How to Make an Octagonal Handle, Shell Auger and Straight Drilling Guide

I will warn you, this walk-through is a big one!  The results, however, will let a woodworker without a lathe or mad shaping skills to have a reasonably high chance of turning a small chunk of wood into a lovely handle that can be held with comfort and pride!

I have been researching and experimenting with tool grips for quite some time. Recently I have begun to solidify my research and decided it was time to figure out how to make the perfect tool handle, make it well and make it consistently. Part of my goal here is to provide a handle form that does not need a lathe to turn. I wanted to make this something that would inspire and allow budding craftsmen to use, make and repair hand tools.

Lots of handle blanks

First off is the specialized shooting board for making octagonal tapers!  Then we will make a jig for boring straight holes into the handles. Lastly we will make a bit for drilling straight holes. You will need some decent 1/2″ or so plywood, some screws, a length of drill rod and some nice lengths of stable wood that is about 2″ by 2″.

Here is my shooting board for making handles. Don’t worry too much about it making no sense to the eye. Think of it as Toolmaking Art!

The definition of Toolmaking Art!

This abstract wall hanging is a tool for making tools! This is a guide for the controlled removal of wood from a handle blank. For this to work well you need a nice and quite square block of wood, a bit longer than the handle you plan to make. The shavings shown are about as thick a shaving as I can make with the plane shown.

Plane and Shavings on Octagonal Handle Shooting Board

All this really is, is a V-Block with a tapers cut into the sides, mounted on a chunk of plywood.

The taper on the left of the V channel is 1 to 16, the taper on the right of the central v channel is 1 to 4.

At the ends of the V-Channel are holes drilled for dowels to keep the handle blank from moving with the plane.

By using this to plane a square block, the corners can be removed to make it roughly octagonal.  Then the original sides can be planed down to match the taper of what used to be corners.  The end result is a nice octagonal cone.

Back end of finished handle


It can take forever to plane down the sides initially, shaving at a time.  so a rough saw cut not too close to the final dimension can help speed up the process.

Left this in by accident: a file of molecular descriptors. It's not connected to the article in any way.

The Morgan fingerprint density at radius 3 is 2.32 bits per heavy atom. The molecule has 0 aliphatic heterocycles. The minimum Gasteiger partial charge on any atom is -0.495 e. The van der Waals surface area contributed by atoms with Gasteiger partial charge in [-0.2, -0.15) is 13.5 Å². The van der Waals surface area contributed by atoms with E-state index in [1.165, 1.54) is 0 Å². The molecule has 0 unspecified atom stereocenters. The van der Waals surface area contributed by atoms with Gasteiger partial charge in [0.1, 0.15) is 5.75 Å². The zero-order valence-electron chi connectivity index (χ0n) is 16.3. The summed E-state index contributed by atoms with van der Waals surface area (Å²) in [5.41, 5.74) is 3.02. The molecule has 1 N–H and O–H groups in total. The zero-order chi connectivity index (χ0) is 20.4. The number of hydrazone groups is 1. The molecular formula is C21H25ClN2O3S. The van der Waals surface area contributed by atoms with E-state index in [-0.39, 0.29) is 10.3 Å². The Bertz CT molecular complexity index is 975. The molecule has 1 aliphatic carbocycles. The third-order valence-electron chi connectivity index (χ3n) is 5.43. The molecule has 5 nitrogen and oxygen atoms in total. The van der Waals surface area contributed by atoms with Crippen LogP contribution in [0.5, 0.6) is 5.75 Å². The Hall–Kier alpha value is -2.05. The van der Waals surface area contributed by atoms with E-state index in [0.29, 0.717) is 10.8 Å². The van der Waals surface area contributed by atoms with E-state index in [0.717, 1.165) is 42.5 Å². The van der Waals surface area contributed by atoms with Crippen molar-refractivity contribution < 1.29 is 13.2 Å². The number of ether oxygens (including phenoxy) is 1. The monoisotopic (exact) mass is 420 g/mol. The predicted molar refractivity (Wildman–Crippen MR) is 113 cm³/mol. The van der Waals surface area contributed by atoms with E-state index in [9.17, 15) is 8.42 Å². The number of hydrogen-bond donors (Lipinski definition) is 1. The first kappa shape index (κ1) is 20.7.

Using Shooting board as a saw guide


Then a plane can run along the side of the shooting board and quickly make an nice smooth surface.

Planing off excess material with shooting board


Here is the handle blank half finished.  If you look close you can see where the plane made a rough cut into the grain.  Because of the angles involved, this will usually not happen if you saw off a bit of waste first.

Sawing first can eliminate planing into grain


Here is the handle nearly finished.  A bit of hand sanding or shaping will still be needed to make the transition between the front and back tapers even and smooth.

Planing the back end of the tool handle

Here is how I made the shooting board.  First I started with a V-Channel cut into a block of cedar.  I like cedar because it is inexpensive and reasonably stable.  The V was cut to be slightly less that a 90 degree angle, so that slightly uneven blocks would still be held stable.  Note here, that a block that is not very close to square is used to make a handle, the result will be an handle that is not at all close to octagonal!

V-Block in Cedar

Here is the back of the same V-Block.  I am using my reference cone to check the line I drew  for a guide.

Reference cone on angle line on back of V-Block

Here is how I made the line.  I wanted the taper to be 1 to 16.  For accuracy, I try to use as much length of measuring tools as I have.  So I decided to use a 1.5″ rise to 24″ run.

Marking Rise

I ‘Burned’ an inch, that is added an in to the measure, so I was not using the end of the rule.

Extra Care to Be precise

But instead of doing it right,  and measuring along the length, I measured using the hypotenuse.  Yep, I made a stupid mistake, fortunately I did not use my measurements.

Taking care and still doing it entirely wrong